The issue of possible differences in treatment modalities treatment modality Medtalk The method used to treat a Pt for a particular condition is important not only because straight psychiatrists were less likely to engage in psychotherapy only, but also because of concerns in the gay and lesbian community over essentialist versus nonessentialist explanations of sexual orientation. A psychiatrist adopting a nonessentialist (i,e., nonbiological) interpretation of the origins of sexual orientation and partner preference may also adopt nonbiological interpretations of other behaviors, including those deemed problematic. Although no differences were found between exclusively heterosexual psychiatrists and other psychiatrists in their views of the origins of psychiatric problems, that straight psychiatrists were less likely to use psychotherapy alone suggests that, at least in terms of some aspects of treatment, an essentialist approach may be favored by straight psychiatrists. Being gay or lesbian may thus affect how psychiatrists approach their patients' problems, specifically favoring more humanistic or nonessentialist treatments.
A provocative hypothesis suggested by these data is that psychiatrists enter the profession because of a specific aspect of their personal history, such as feeling different or marginalized. For example, being Jewish or gay or having first-degree relatives with mental illness may prompt an individual to choose psychiatry as a profession. This hypothesis might explain, for example, the unexpected significant negative associations between sexual orientation and being Jewish or having psychiatrically ill first-degree relatives. Possessing any one of these three marginalizing personal characteristics may be sufficient to prompt an interest in psychiatry. Thus, a gay individual might be less likely to require either of the other two attributes in order to be attracted to a career in academic psychiatry, hence producing the significant negative associations.
Future studies could compare straight and gay physicians of other specialties as well, which has not yet been done. However, examining psychiatrists is particularly important, given that psychiatry had long considered homosexuality a treatable illness and that the etiology of homosexuality, like psychiatric problems, is viewed from conflicting biological and psychological perspectives. The hypotheses tested here and others suggested by our data deserve testing in the future with larger samples of gay, lesbian, and bisexual mental-health professionals.
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Hamer, D. H., Hu, S., Magnuson, V. L., Hu, N., & Pattatucci, A.M.L. (1993). A linkage between DNA DNA: see nucleic acid.
or deoxyribonucleic acid
One of two types of nucleic acid (the other is RNA); a complex organic compound found in all living cells and many viruses. It is the chemical substance of genes. markers on the X chromosome X chromosome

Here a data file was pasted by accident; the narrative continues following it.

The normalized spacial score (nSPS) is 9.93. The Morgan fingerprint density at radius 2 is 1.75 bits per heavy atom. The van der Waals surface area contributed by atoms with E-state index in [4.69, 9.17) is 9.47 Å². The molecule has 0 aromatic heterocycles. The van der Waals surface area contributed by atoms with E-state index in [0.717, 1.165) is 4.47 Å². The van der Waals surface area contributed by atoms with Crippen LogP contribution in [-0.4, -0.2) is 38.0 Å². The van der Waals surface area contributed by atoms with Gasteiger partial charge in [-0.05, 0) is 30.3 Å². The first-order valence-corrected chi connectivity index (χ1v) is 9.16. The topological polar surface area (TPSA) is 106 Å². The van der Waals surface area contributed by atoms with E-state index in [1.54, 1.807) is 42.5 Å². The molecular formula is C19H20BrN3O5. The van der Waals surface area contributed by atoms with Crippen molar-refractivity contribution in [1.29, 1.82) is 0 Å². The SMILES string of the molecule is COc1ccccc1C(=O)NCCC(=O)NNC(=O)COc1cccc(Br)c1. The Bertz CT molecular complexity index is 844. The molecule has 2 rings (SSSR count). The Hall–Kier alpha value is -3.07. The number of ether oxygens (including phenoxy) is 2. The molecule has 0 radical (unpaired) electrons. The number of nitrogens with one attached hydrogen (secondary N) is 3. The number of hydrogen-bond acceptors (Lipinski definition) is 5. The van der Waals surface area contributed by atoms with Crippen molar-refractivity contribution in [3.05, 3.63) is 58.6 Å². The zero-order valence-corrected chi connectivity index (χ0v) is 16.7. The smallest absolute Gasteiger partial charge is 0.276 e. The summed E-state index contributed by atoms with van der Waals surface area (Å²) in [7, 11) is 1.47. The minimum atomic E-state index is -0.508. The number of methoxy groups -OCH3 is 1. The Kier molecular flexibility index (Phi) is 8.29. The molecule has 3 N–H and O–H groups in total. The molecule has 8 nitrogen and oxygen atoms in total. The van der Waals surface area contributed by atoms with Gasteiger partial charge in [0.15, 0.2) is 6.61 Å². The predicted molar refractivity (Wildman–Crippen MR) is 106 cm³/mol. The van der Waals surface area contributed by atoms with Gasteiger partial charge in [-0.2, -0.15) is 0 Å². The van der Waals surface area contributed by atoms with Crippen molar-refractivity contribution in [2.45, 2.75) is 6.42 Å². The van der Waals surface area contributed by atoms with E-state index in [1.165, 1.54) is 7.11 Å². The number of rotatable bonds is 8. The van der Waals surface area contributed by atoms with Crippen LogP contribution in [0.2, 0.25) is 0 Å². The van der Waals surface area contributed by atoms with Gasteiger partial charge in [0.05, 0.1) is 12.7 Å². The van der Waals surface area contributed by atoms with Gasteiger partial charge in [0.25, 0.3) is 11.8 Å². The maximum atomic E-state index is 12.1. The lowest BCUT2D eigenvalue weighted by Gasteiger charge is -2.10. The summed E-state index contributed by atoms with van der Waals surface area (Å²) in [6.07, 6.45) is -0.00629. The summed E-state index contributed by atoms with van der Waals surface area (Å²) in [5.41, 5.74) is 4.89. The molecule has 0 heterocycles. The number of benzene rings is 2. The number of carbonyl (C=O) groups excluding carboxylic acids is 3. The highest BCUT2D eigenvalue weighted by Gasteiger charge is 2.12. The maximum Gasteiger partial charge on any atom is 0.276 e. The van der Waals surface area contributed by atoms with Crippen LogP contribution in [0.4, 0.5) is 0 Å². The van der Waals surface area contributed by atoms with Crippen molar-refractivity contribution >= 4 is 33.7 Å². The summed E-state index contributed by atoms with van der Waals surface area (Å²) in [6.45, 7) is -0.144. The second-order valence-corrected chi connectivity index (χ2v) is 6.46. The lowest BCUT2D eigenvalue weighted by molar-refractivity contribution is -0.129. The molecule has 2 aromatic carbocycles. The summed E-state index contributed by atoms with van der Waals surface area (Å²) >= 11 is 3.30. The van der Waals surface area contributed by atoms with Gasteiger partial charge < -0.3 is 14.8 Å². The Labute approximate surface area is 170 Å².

One of the two sex chromosomes (the other is Y) that determine a person's gender. Normal males have both an X and a Y chromosome, and normal females have two X chromosomes. and male sexual orientation. Science, 261, 321-327.
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New York, Middle Atlantic state of the United States. It is bordered by Vermont, Massachusetts, Connecticut, and the Atlantic Ocean (E), New Jersey and Pennsylvania (S), Lakes Erie and Ontario and the Canadian province of : Farrar, Straus, Giroux.
Isay, R. (1995). Becoming gay. New York: Pantheon pantheon (păn`thēŏn', –thēən), term applied originally to a temple to all the gods. The
Pantheon at Rome was built by Agrippa in 27 B.C., destroyed, and rebuilt in the 2d cent. by Hadrian. .
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pertaining to the hypothalamus.
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Skinner, W. (1994). The prevalence and demographic predictors of illicit Not permitted or allowed; prohibited; unlawful; as an illicit trade; illicit intercourse.
ILLICIT. What is unlawful what is forbidden by the law. Vide Unlawful.
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Manuscript accepted November 13, 1997
This work was supported in part by grants from The Aaron Diamond Foundation; and the NIMH through Grant P50-MH 43520 to the HIV HIV (Human Immunodeficiency Virus), either of two closely related retroviruses that invade T-helper lymphocytes and are responsible for AIDS. There are two types of HIV: HIV-1 and HIV-2. HIV-1 is responsible for the vast majority of AIDS in the United States. Center for Clinical and Behavioral Studies, and through Grant K08-MH01420-01.
Direct correspondence to Robert Klitzman, M.D., Department of Psychiatry, Columbia University Columbia University, mainly in New York City; founded 1754 as King's College by grant of King George II; first college in New York City, fifth oldest in the United States; one of the eight Ivy League institutions. , Unit #10, 722 West 168th Street, New York, NY 10032; e-mail: email@example.com